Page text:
Democrats eye revamp of toxic-cleanup Superfund
One plan: Reinstate a tax on chemicalmakers to fund cleanups when polluters are out of business.
Although 1 in 4 Americans lives within four miles of a designated toxic-waste site, the federal program to clean up the sites has slowed.
Now, key Democrats in Congress are looking to push the program, known as Superfund, back into the spotlight. They're looking not only at its funding levels but also its funding sources. A central issue: whether to restore "polluter pay" taxes on industry to help fund cleanups.
"In some of these sites, the pollution is out of control, meaning it's still dangerous," Sen. Barbara Boxer, incoming chairwoman of the environment and public works committee, said this month. "We have to clean it up."
The California Democrat says she's making Superfund, along with global warming, focal points of her environmental agenda. She has tapped presumed presidential aspirant Sen. Hillary Rodham Clinton (D) of New York to chair the Superfund subcommittee.
Superfund, started in the 1970s, has seen a decline in funding and completed projects in recent years. Between 1993 and 2005, funding fell 32 percent – from $1.8 billion to $1.2 billion in inflation-adjusted dollars, the Government Accountability Office (GAO) reports. During the same period, the number of cleanup sites earning "construction complete" status fell by more than half – from 88 to 40 – the lowest level in more than a decade.
Officials at the Environmental Protection Agency (EPA), which administers the program, deny funding is an issue. Fewer completed projects merely indicate transitions in construction cycles that can last a decade or more, they say.
"What's been cleared away already are the easier sites," says Susan Bodine, assistant administrator of the EPA's office of solid waste and emergency response. "The sites we're working on now, many of them are complex situations that were also being addressed in the 1990s, and they're still not done. But we're making progress."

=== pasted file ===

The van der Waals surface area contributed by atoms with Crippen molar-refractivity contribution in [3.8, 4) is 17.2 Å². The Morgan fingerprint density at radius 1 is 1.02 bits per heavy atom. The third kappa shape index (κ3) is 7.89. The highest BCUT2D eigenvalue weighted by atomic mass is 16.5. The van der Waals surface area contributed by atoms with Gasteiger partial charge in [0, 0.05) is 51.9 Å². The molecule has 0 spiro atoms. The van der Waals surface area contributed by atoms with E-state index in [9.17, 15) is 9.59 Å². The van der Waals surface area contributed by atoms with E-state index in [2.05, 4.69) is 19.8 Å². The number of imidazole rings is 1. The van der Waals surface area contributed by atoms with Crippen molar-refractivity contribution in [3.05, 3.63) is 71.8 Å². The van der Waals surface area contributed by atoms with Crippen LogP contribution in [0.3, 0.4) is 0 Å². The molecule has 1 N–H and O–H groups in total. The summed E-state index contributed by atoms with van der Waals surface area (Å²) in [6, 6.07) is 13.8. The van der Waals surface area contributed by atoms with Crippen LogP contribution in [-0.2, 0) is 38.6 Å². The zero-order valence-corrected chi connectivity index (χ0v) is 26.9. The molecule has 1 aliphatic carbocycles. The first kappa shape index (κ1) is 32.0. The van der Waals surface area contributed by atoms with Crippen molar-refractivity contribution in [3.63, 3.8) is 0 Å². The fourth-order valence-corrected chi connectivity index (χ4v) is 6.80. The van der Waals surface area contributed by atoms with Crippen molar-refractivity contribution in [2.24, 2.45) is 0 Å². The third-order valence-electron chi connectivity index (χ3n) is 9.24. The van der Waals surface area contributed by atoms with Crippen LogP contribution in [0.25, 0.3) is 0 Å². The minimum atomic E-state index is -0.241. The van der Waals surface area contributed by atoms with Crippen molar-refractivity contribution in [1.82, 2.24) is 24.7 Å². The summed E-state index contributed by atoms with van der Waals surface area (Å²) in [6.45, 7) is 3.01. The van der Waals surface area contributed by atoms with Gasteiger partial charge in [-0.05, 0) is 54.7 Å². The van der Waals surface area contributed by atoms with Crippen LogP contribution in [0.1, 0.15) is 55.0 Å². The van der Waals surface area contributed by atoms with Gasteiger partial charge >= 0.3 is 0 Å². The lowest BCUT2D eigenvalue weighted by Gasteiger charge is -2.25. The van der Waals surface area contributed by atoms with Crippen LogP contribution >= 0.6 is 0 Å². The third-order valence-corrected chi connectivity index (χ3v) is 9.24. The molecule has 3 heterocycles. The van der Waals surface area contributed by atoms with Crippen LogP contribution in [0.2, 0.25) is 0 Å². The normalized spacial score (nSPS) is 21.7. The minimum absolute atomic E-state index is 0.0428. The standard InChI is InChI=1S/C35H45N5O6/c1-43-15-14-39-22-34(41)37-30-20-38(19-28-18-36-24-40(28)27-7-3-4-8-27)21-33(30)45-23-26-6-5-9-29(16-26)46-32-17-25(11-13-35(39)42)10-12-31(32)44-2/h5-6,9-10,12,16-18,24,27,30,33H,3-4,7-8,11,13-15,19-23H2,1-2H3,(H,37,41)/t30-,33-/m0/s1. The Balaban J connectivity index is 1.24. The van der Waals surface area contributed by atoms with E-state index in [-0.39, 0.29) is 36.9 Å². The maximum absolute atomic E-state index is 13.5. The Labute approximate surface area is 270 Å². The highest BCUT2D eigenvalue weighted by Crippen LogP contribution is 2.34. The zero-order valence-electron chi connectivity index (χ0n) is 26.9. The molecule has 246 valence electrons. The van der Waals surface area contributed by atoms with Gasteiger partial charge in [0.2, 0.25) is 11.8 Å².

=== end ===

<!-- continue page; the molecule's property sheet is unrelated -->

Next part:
Outside observers disagree. "Superfund is in trouble," says Velma Smith, a policy analyst at the National Environmental Trust in Washington. "People in the agency are telling me they're giving up on assessing new sites. They may know a problem exists, but they can't get the money to even go out and assess it."
Many of Superfund's biggest challenges can be traced back to its budget woes, critics and former EPA employees say. For example: While the EPA once had a "trust fund" from taxes on the production of toxic chemicals by chemical and oil companies, authorization for the tax lapsed in 1995. The fund shrank steadily from nearly $4 billion to zero by 2002, despite President Clinton's attempts to get Congress to restore it. President Bush has not asked to renew it.
That means that the share of Superfund programs paid for by taxpayers has risen steadily. From 1993 to 2000, it was less than 20 percent of the overall appropriation. By 2004, the public was footing the whole bill, the GAO reports.
That's why some Democrats, including Senator Boxer, want to reinstate "polluter pays" taxes. Polluters still pay to clean up their contaminated sites when the EPA can track them down. But when companies are bankrupt, the EPA pays. In the past, the "trust fund" helped offset the public cost through a tax on companies producing the chemicals that were being cleaned up.
Those taxes once generated about $1.5 billion a year, according to a June report by the Center for Progressive Reform. Now "with reduced funding, investigation and enforcement has lagged, causing fewer sites to be added to the list because nobody's out there looking for them," says Rena Steinzor, coauthor of the report.
But other analysts say the tax is too broad.
"The tax isn't fair," H. Sterling Burnett of the National Center for Policy Analysis, a think tank, told Environment and Energy Daily in an interview. "It's going to target some companies who had nothing to do with the pollution and it's not going to get the companies that did the pollution because many of them are no longer around."
Ms. Bodine of the EPA also sees little merit in taxing chemical producers. "We do have the federal funds we need," she says.
Even where toxic waste cleanup problems are identified, there are problems getting them into the Superfund pipeline. At least 61 sites are currently proposed but not yet added to the 1,241 nonfederal sites on the National Priority List or NPL. Among them are many "orphan" sites where there are no polluters to sue – and federal dollars must be used to clean them up.
Orphan sites are not a new problem.
"We had a number of these orphan sites that we had completed design for cleanup and just needed the money from headquarters for construction – and those dollars weren't forthcoming," says William Muno, former head of Superfund for the EPA's Midwest region. "I've spoken with people since I retired and, from what I understand, the situation is even more acute."
Even completed cleanups have caused controversy. In Ringwood, N.J., this summer, furious residents met with politicians over sludge and other contaminants left on a Ford site the EPA declared clean more than a decade ago.